When we say something is in-memory, it means residing in the RAM (Random Access Memory) against the disk. For a CPU to do some data processing, the data needs to be in-memory and if the data is already is in-memory then we can avoid the usual slow disk I/O, making the in-memory computing a pretty fast process.

The fall in RAM prices and the advent of 64 bit operating systems have enabled manufacturers to manufacture machines with few Terabytes of main memory. For most of the practical purpose, that kind of memory should potentially hold your entire data warehouse. In simple terms, this means that you don’t require storing your data in tables on the disks and don’t have to worry about indexing or optimizing queries etc. This is much better than caching technique, a very widely used method to speed up query performance, as caches are only subsets of very specific pre-defined organized data which was created as a result of a specific query. When the actual data undergoes any changes or if we modify the query, then a new data subset will have to be fetched and cached again from the disk.

Business Intelligence (BI)

BI has two main components, Reporting and Analytics. Analytics is the difficult part which includes parsing huge datasets, doing comparisons and computations at an organization level to understand shopping patterns, usage patterns etc. How fast this analytics can be performed depends upon how quickly each data record can be accessed and how quickly a computation can be performed. This is where the in-memory processing can revolutionize Analytics as the entire data records would be available in-memory and does not involve a time consuming disk fetch.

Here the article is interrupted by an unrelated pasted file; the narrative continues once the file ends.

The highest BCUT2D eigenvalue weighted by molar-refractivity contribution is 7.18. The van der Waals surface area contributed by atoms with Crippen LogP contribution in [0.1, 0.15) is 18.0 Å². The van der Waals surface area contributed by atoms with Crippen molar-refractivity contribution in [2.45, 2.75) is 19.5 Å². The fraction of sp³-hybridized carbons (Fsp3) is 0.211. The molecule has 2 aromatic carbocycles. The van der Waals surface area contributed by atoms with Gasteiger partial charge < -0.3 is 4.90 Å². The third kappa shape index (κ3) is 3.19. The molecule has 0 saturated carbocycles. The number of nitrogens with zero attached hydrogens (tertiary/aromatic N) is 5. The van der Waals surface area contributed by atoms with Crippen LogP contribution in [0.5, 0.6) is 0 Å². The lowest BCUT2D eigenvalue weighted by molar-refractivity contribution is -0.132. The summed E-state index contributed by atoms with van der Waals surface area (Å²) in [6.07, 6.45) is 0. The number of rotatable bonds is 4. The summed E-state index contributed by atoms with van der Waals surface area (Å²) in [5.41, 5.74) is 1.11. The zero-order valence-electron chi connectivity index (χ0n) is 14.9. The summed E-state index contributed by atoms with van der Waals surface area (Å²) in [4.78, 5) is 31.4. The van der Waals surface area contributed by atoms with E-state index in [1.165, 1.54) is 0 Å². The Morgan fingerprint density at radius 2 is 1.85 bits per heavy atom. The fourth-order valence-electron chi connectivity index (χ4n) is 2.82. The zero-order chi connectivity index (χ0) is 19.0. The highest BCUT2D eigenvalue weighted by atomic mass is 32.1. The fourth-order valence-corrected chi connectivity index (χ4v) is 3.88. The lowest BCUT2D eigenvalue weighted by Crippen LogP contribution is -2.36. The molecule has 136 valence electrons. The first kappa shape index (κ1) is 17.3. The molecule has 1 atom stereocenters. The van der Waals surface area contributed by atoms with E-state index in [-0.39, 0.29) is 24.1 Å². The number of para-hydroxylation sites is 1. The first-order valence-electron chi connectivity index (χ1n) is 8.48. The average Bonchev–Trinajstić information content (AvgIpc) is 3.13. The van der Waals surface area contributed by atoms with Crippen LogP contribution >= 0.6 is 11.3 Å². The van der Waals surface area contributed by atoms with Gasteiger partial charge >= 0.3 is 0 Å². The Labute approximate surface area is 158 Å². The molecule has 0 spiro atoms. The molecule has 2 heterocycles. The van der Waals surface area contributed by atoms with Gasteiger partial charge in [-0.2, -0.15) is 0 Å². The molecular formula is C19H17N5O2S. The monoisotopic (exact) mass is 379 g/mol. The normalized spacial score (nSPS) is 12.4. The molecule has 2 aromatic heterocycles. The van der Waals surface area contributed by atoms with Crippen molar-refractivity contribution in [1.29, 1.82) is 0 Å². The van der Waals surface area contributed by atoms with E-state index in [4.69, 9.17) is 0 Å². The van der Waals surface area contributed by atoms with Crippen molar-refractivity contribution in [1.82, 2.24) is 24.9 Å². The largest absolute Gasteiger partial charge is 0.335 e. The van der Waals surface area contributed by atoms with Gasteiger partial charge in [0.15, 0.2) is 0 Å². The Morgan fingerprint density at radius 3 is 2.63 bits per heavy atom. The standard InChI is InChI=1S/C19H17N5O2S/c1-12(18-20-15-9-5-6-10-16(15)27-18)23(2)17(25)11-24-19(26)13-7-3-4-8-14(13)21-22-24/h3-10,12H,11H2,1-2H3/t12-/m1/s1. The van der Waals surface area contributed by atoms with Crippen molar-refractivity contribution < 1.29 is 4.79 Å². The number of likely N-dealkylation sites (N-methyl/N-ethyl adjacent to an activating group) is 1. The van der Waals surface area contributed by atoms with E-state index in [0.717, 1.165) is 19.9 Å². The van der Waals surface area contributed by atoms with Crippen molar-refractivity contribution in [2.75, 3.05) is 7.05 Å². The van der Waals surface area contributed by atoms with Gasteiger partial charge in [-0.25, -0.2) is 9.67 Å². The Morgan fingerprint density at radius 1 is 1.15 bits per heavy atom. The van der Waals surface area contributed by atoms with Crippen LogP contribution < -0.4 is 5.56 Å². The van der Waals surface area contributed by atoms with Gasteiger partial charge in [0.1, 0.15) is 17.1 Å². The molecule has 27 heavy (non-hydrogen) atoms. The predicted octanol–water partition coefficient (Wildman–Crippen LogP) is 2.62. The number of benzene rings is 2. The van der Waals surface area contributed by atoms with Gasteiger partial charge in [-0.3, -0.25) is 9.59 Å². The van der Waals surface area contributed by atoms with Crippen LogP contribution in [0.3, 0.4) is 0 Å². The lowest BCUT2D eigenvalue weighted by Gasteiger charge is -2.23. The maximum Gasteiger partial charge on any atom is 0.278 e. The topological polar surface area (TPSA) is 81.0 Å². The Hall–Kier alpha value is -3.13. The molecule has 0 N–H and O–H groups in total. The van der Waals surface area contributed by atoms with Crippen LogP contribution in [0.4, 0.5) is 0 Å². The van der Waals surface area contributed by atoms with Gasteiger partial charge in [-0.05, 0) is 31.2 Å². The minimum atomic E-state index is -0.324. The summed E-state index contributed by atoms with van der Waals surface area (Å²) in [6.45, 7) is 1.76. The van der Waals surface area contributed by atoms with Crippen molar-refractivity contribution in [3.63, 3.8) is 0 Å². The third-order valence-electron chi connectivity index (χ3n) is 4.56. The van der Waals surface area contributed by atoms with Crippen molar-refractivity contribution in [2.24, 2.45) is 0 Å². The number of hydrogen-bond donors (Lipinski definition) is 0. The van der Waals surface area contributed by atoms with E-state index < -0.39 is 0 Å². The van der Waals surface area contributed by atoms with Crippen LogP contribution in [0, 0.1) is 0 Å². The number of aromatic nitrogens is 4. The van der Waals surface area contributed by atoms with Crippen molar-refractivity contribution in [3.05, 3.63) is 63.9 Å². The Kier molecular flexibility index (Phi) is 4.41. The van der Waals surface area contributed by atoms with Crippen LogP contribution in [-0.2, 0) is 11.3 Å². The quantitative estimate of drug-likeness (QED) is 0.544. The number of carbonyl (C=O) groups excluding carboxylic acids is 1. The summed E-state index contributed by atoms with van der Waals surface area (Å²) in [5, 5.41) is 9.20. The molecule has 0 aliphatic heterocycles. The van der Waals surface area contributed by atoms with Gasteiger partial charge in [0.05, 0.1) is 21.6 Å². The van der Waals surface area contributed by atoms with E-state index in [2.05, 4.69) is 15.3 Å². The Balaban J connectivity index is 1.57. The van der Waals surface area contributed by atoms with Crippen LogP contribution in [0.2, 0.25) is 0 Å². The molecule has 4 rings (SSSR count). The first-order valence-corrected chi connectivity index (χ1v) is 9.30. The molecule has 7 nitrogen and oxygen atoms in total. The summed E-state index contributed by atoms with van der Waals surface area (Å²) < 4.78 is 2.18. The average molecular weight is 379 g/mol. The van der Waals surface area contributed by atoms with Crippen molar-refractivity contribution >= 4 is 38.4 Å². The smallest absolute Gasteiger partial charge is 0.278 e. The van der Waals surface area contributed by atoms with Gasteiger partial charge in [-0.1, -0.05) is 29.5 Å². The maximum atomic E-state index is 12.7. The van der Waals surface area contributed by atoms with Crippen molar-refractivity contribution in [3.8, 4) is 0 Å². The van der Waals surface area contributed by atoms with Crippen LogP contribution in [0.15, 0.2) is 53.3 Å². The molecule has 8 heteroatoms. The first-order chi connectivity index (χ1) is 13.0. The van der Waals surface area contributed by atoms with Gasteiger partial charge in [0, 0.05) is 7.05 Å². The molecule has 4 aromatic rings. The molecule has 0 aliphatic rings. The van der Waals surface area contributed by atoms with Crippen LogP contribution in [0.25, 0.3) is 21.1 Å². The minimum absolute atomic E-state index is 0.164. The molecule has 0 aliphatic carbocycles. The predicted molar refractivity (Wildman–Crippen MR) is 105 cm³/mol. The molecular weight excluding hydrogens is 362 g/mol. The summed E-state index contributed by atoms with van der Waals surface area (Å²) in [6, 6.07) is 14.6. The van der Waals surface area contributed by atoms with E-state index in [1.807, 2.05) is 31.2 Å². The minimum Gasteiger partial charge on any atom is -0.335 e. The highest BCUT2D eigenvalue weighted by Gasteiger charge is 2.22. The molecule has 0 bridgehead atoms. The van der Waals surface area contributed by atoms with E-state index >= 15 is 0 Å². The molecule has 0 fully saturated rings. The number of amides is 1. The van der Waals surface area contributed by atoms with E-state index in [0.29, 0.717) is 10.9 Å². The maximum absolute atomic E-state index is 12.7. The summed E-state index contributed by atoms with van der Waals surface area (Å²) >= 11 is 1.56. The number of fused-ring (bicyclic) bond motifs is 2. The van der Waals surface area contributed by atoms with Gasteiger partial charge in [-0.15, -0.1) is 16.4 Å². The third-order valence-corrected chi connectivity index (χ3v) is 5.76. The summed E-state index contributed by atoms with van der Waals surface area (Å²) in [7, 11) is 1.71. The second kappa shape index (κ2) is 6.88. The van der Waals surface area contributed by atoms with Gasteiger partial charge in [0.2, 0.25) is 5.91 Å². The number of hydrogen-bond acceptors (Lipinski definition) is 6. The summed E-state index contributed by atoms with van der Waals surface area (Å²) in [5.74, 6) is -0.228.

Let’s look at a scenario where the entire data needs to be made available to the user in a report and the user can drill through the data using filters. For a conventional BI tool, querying the entire data from the database will take a very long time and they don’t usually do this. Instead, they will only pull the data at a high level and only when the user drills down, they will fetch the detailed data. Each fetch in such cases involves a query which is time consuming.  Whereas in-memory BI solutions can make the entire data available in the beginning itself and the data loads at the speed of thought and every further drill down again happens at the speed of thought as no disk queries are required.

This kind of immediate, interactive analysis is particularly important when people are trying to uncover unknown patterns or discover new opportunities. With conventional reporting tools, users typically have a specific question, such as “What are my sales for this quarter?” With in-memory visualizations tools, the question can be less specific and exploratory, asking to “Show me the data and the patterns in the data.” Another feature of in-memory tools is the ability to perform ‘what-if analysis’ on the fly. For example, users would want to know how the profits of this quarter would change if the prices of several items were increased, transit times reduced etc. A conventional OLAP tool would require the entire database to be recalculated overnight whereas using an in-memory technology, the results are immediately available and held in memory.

Many of the popular Analytics tools out there like QlikView, Tableau, TIBCO Spotfire, SAP HANA, Oracle Exalytics makes use of in-memory processing to varying degrees. These should be definitely looked upon as the industry trends and any custom analytics application should be written, by exploiting the potential of the vast memory available with the present day computers.


Case study on Qlikview upgrade

We improved the performance and scalibility by migrating existing Qlikview installation from 8.5 to 9.0 customers